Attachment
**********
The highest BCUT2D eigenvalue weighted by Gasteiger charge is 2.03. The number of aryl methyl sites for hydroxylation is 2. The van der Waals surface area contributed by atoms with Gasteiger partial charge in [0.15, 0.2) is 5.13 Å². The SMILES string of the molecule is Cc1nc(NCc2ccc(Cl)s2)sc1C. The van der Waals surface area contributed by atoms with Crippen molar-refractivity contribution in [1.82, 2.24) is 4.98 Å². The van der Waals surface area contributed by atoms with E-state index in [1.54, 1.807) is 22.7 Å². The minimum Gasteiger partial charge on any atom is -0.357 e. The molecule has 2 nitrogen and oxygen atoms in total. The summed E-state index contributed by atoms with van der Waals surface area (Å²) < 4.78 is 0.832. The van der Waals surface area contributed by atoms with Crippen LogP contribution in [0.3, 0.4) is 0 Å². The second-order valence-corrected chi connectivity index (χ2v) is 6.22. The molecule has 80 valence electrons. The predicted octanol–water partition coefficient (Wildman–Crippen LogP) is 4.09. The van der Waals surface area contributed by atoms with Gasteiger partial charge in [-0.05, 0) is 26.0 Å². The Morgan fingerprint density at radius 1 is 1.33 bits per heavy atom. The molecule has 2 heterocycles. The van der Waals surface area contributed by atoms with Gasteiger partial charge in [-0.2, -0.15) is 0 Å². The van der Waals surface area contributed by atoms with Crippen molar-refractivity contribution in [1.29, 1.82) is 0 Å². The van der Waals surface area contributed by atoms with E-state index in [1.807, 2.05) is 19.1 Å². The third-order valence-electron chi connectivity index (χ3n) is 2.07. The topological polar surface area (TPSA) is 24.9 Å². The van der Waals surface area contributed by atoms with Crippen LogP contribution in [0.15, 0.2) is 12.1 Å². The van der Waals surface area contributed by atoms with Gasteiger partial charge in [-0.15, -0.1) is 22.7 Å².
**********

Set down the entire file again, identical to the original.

The highest BCUT2D eigenvalue weighted by Gasteiger charge is 2.03. The number of aryl methyl sites for hydroxylation is 2. The van der Waals surface area contributed by atoms with Gasteiger partial charge in [0.15, 0.2) is 5.13 Å². The SMILES string of the molecule is Cc1nc(NCc2ccc(Cl)s2)sc1C. The van der Waals surface area contributed by atoms with Crippen molar-refractivity contribution in [1.82, 2.24) is 4.98 Å². The van der Waals surface area contributed by atoms with E-state index in [1.54, 1.807) is 22.7 Å². The minimum Gasteiger partial charge on any atom is -0.357 e. The molecule has 2 nitrogen and oxygen atoms in total. The summed E-state index contributed by atoms with van der Waals surface area (Å²) < 4.78 is 0.832. The van der Waals surface area contributed by atoms with Crippen LogP contribution in [0.3, 0.4) is 0 Å². The second-order valence-corrected chi connectivity index (χ2v) is 6.22. The molecule has 80 valence electrons. The predicted octanol–water partition coefficient (Wildman–Crippen LogP) is 4.09. The van der Waals surface area contributed by atoms with Gasteiger partial charge in [-0.05, 0) is 26.0 Å². The Morgan fingerprint density at radius 1 is 1.33 bits per heavy atom. The molecule has 2 heterocycles. The van der Waals surface area contributed by atoms with Gasteiger partial charge in [-0.2, -0.15) is 0 Å². The van der Waals surface area contributed by atoms with Crippen molar-refractivity contribution in [1.29, 1.82) is 0 Å². The van der Waals surface area contributed by atoms with E-state index in [1.807, 2.05) is 19.1 Å². The third-order valence-electron chi connectivity index (χ3n) is 2.07. The topological polar surface area (TPSA) is 24.9 Å². The van der Waals surface area contributed by atoms with Crippen LogP contribution in [0.15, 0.2) is 12.1 Å². The van der Waals surface area contributed by atoms with Gasteiger partial charge in [-0.15, -0.1) is 22.7 Å².